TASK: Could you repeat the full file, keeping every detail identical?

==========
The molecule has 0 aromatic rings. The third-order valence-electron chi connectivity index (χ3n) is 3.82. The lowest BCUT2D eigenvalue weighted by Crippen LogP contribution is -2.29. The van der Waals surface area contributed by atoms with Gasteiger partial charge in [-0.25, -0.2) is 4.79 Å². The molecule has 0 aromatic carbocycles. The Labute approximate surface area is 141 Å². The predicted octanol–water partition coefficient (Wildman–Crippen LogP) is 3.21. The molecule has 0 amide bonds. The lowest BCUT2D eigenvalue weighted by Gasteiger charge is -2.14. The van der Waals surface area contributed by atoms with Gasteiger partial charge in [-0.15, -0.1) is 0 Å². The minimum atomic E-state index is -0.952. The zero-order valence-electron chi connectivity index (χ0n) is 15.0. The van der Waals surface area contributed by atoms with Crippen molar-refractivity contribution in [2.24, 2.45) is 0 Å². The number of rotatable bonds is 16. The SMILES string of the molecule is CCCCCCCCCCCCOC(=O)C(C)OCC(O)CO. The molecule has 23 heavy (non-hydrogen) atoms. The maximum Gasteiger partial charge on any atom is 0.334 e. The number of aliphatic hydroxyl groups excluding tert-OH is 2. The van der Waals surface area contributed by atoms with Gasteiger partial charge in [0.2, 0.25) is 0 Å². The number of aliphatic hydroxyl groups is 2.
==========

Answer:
The molecule has 0 aromatic rings. The third-order valence-electron chi connectivity index (χ3n) is 3.82. The lowest BCUT2D eigenvalue weighted by Crippen LogP contribution is -2.29. The van der Waals surface area contributed by atoms with Gasteiger partial charge in [-0.25, -0.2) is 4.79 Å². The molecule has 0 aromatic carbocycles. The Labute approximate surface area is 141 Å². The predicted octanol–water partition coefficient (Wildman–Crippen LogP) is 3.21. The molecule has 0 amide bonds. The lowest BCUT2D eigenvalue weighted by Gasteiger charge is -2.14. The van der Waals surface area contributed by atoms with Gasteiger partial charge in [-0.15, -0.1) is 0 Å². The minimum atomic E-state index is -0.952. The zero-order valence-electron chi connectivity index (χ0n) is 15.0. The van der Waals surface area contributed by atoms with Crippen molar-refractivity contribution in [2.24, 2.45) is 0 Å². The number of rotatable bonds is 16. The SMILES string of the molecule is CCCCCCCCCCCCOC(=O)C(C)OCC(O)CO. The molecule has 23 heavy (non-hydrogen) atoms. The maximum Gasteiger partial charge on any atom is 0.334 e. The number of aliphatic hydroxyl groups excluding tert-OH is 2. The van der Waals surface area contributed by atoms with Gasteiger partial charge in [0.2, 0.25) is 0 Å². The number of aliphatic hydroxyl groups is 2.